Sunday, 15 February 2015

Rome Sweet Home, by Scott and Kimberly Hahn

Scott and Kimberly Hahn, Rome Sweet Home: Our Journey to Catholicism, 1993 Ignatius Press

Scott Hahn was a former Protestant pastor and theologian, who in his youth loved trying to convert Catholics to Protestantism. Later in life, he converted to the Catholic Church and his wife, Kimberly followed him into the Church several years later.

I read the shorter account of Scott Hahn's testimony on the internet at the time I was first considering conversion to Catholicism. I found the story very powerful, particularly, as like him, I was very anti-Catholic in the past. The book version gives us the additional benefit of Kimberly Hahn's account of her own journey. I think I actually find her sections of the book more interesting and enjoyable because of her prolonged resistance to conversion.

This book is really moving. You really feel for the couple during their dark years, when Scott was a Catholic and Kimberly was still a Protestant. Even if you disagree with her conversion, you have to admire the fact that she held fast to her convictions on the indissolubility of marriage and the husband's headship, even when she opposed her husband's faith.

I particularly liked the story about how Kimberly could not bring herself to say the Hail Mary until the day of her first confession, on which she finally manages to say the prayer while helping a little girl to remember how to say it. I personally had no struggle with Mariology. I used to come up with all that rubbish about ancient gooddess worship, but deep down I envied Catholics. I remember in the past looking at a statue of Mary and wishing I could venerate the Blessed Virgin. When I started going to mass regularly I just said the Hail Mary without any inner struggle.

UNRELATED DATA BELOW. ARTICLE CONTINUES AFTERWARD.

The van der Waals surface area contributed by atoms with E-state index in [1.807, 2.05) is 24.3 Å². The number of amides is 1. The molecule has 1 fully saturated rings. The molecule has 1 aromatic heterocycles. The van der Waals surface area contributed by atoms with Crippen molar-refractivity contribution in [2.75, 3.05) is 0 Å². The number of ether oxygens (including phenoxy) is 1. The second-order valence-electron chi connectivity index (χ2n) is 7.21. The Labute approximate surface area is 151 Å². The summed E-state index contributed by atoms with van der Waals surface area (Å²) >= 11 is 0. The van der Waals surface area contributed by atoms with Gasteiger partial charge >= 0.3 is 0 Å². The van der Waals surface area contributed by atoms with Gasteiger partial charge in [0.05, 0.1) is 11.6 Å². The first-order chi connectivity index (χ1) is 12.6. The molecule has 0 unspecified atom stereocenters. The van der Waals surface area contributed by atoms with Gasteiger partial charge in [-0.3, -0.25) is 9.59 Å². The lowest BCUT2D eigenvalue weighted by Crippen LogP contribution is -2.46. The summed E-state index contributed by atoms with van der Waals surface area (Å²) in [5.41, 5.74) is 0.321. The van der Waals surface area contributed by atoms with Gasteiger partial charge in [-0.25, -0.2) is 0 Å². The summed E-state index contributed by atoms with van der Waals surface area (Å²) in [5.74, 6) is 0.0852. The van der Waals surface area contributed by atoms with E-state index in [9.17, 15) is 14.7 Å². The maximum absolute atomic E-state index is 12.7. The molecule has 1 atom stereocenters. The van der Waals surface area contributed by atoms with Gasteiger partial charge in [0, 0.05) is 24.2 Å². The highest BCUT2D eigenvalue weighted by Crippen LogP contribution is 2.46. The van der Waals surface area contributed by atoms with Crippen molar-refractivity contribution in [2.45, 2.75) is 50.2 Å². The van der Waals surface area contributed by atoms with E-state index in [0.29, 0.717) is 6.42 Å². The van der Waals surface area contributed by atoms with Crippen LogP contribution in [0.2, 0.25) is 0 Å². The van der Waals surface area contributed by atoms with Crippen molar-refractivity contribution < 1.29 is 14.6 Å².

One criticism I can see Protestant readers making is the fact that Scott does not spend long talking about his changing views on justification while still a Protestant, a shift which Kimberly follows him on. For most conservative Protestants, the doctrine of justification is central to the Gospel and any compromise or revision like the New Perspective tends to get fiercely opposed. I can see Protestants accusing the Hahns of being on shaky ground from the start.

This book had a powerful impact on me and is a great story of a couple moving deeper into the truths of Christ and His Church.

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